The Electronic Labyrinth


In 1972, a team at Carnegie-Mellon University began development on ZOG (the name does not appear to be an acronym). In 1983, this system was installed on board the aircraft carrier USS Carl Vinson, using twenty-eight networked PERQ workstations. It provided the crew with a task management system and on-line procedure manuals. Two of the principal ZOG researchers, Donald McCracken and Robert Akscyn, formed Knowledge Systems in 1981, and began work on a commercial product, Knowledge Management System (KMS). This was implemented as a distributed database using Sun and Apollo workstations, computers possessing high-resolution graphic displays. The software has been documented most thoroughly in "KMS: A Distributed Hypermedia System for Managing Knowledge in Organizations" by Akscyn, McCracken, and Yoder.

KMS is based on an extremely simple paradigm. Each screen may display either one frame (node) or two frames side by side (as in the Memex). Nodes may contain text and graphics. Reference and command links are available--these are indicated by a hollow or solid bullet. Two link types are available. Tree links indicate hierarchical or structural relationships; annotation links indicate associative relationships. The latter are denoted by having "@" as their first character.

The user interface is most notable for what it does not have: pull-down menus, buttons, windows, and so on.

KMS today is the result of rethinking many user interface design issues. Mostly, this has meant learning to do without things that previously seemed so necessary to us. We are trying to provide the KMS user with an environment in which there are few concepts to learn. (829)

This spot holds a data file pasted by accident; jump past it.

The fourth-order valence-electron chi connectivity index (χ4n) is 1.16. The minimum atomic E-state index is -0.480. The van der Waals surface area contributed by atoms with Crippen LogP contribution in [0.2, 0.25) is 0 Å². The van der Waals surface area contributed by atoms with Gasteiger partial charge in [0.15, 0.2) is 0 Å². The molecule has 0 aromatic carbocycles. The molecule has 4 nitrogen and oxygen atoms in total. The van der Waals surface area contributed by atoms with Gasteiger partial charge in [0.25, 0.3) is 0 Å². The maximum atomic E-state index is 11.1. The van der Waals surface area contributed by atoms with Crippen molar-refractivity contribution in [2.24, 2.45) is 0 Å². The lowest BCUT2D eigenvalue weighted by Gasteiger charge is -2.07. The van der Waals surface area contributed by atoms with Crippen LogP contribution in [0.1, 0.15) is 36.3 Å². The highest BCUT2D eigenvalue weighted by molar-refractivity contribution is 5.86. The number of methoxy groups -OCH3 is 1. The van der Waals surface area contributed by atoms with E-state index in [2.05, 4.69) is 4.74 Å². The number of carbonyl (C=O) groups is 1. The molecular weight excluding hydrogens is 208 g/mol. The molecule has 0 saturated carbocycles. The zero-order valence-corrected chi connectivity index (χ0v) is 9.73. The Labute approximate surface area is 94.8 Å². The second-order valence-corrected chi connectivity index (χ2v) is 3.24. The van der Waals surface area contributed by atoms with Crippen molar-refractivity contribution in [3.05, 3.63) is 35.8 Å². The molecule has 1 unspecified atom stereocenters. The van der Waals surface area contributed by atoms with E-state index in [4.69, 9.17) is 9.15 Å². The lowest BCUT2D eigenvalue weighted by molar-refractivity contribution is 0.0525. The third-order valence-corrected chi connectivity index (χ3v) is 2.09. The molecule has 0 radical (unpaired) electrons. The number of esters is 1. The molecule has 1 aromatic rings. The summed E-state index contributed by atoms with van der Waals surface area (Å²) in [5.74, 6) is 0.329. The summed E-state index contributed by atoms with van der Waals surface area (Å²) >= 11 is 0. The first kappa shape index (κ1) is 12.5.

The following list illustrates this concept:

Actions are initiated through the use of a three-button mouse. The on-screen pointer changes depending on its location to indicate available actions. In this way selection, block editing, and navigation functions are all provided without need for a menuing system. Additional global commands are available from a single line at the bottom of the screen. On-line help, importing, clusters, and versioning are all provided. Simple searches can be made on particular hierarchies of nodes. The results are displayed as a frame. A general-purpose scripting language, similar in scope to HyperTalk, is available.

KMS has accomplished its developers' goal of providing full hypertext functionality with a minimum of overhead. Along with Intermedia, it is the most highly developed hypertext system. The two stand poles apart, however, in their interface model.

© 1993-2000 Christopher Keep, Tim McLaughlin, Robin Parmar.
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